First, use of "the language of hope" must be intensified. A discourse that deals only with statistics (like how many dead people are in Italy), with statistical risks, and chances (probabilities) creates a discourse of fear and terror. In contrast, a discourse that opens the possibilities of a desirable future promotes us to a safe place where we want to be. 
For example, instead of saying, "It's going to get worse," it is advisable to speak in the present language: "At the moment it is difficult, scary, and so on. But even if the future is unknown at the moment, we will overcome it." In the corona context, it is important that parents, the media, and policymakers use such discourse instead of using a threatening or fatalistic one.
Laughter and humor reinforce hope. And you've probably seen many recent social media posts: "The maid called and announced this week she'll be working from home ..."
Another thing that can strengthen hope is various activities and daily occupations. Yesterday, for example, I went to the local supermarket. There were not so many people in there. The store was a little quieter... I felt there was more space between people. More calmness. I felt that everyone around me was trying to do their personal shopping and not disturb others. It was a moment of hope for me...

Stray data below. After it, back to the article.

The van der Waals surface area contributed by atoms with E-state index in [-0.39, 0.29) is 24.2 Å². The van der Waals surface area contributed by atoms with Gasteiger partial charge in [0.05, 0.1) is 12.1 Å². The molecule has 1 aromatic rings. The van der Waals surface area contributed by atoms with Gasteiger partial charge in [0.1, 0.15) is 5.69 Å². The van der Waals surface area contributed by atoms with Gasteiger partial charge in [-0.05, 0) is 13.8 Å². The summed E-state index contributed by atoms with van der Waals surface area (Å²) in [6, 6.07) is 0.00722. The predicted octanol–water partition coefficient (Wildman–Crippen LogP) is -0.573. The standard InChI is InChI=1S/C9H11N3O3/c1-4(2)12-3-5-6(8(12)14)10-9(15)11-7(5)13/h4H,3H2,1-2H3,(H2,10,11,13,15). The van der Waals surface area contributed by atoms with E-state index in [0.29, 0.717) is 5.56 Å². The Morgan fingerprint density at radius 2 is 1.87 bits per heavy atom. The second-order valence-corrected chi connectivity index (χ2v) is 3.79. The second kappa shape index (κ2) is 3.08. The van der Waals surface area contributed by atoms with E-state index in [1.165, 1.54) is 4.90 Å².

As I walked through the shelves, I saw the flour bags. This sight suddenly opened to me the possibility of baking cake and bread at home. I decided to purchase the flour and make the cake and bread at home. Setting this simple goal and thinking about how to achieve it has already given me more hope.
Each and every one of us has small, meaningful activities and occupations that strengthen our hope. For example, hiking in nature, preparing a meal for our housemates, cycling, playing with the children and more. 
For each of us, hope is different. Give yourself a chance these days to feel, experience and be with your hope. In this way each and every one of us may draw a future that she or he wants to participate in.
Dr. Dorit Redlich Amirav is an Occupational Clinic and Hope Investigator at Tel Aviv University’s Department of Occupational Therapy, Faculty of Medicine.